Mercifully, we were given a lift back into the village and we retraced our steps through the dunes to the beach. After a little faffing about, we decided walking along the beach was the thing to do to reach the Hayle estuary, as the tide was well out. The more we saw of the beach, the more impressive it became – a huge expanse of sand… but by God it was boring walking. More than two hours on (mostly) firm sand with nothing to liven it up except playing games with our trail of footprints – we were the first people to walk it since the most recent high tide and, as Lisa said, there was no point trying to hide where we had come from when a helicopter started hovering overhead – why? We thought it might be a rescue helicopter practising. Or maybe it was bored too, or nursing a morbid belief that we were about to wander into quicksand and would require hauling out. At the far end of the beach, we scrambled up some rocks and had a break and a snack by the lifeguard’s hut before plunging through more beach huts and dunes, just like at the Gwithian end of this beach. They didn’t last long and soon we were walking along the estuary side – Andy still grumbling that he couldn’t see why something that narrow couldn’t be forded. We later learned that the problems with the Hayle estuary are associated with the wider problems over the port, and that there was once a ferry which hasn’t run for some time.
After some confused wandering among the industrial relics, we crossed the old swing bridge and found a parade of shops. A chippy had closed mere moments before (we could still smell the frying) but a small café was open for another half an hour. We ate our second fry-up of the day and read the local and national papers. One had a story about a memorial to a local man who became one of the heroes of September 11 and we found we were just across the road from it, so after eating we wandered over for a look – hopefully the SWCPA will include this in the path description. Our next landmark was Jubilee Gardens which are under railway arches, but once inside we found it hard to get out again, doing a couple of full circuits before finding the exit – obviously the carbohydrates had addled the brain.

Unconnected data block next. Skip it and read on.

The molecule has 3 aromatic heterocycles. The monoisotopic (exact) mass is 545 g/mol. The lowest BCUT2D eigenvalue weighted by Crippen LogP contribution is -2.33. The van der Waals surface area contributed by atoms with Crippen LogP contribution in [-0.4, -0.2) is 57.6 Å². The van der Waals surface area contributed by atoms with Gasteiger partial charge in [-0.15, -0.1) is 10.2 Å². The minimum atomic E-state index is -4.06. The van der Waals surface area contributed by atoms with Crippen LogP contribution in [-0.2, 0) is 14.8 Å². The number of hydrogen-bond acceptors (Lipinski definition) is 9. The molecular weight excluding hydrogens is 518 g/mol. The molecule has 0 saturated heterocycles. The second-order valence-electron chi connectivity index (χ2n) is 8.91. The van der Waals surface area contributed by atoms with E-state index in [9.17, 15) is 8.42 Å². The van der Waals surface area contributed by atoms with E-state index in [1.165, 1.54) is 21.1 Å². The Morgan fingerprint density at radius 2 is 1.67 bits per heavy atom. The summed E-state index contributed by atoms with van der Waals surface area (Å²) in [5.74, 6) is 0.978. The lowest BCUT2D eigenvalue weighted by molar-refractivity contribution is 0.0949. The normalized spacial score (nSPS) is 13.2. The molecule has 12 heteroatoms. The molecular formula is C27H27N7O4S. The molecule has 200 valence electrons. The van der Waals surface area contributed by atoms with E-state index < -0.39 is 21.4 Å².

The next section is, unfortunately, seriously unpleasant as it features busy roads, some of which don’t have pavements, and some of which are dangerous, especially if there are drivers about who give walkers absolutely no quarter. The muddy estuary itself, however, is picturesque and attracts huge flocks of birdwatchers who congregate on pavements and road bridges. Signs also abound for the ‘scenic railway’ which although great fun is a standard branch line rather than anything to do with heritage rail. Crossing the roads into Lelant is complicated. First you go under the railway where the road narrows – at this point we were lucky to avoid being run down. Then you pick your way through a park and ride looking for a gap in a hedge which takes you on to the next stage of the route – a quiet, leafy lane through the village, past the railway station (which we explore) and uphill to the church. Although this is on tarmac, it is a really pleasant stretch. At this point we were so close to the other side of the river that we felt we could almost touch the point where we had been standing three hours or so ago – this is a rather demoralising thought.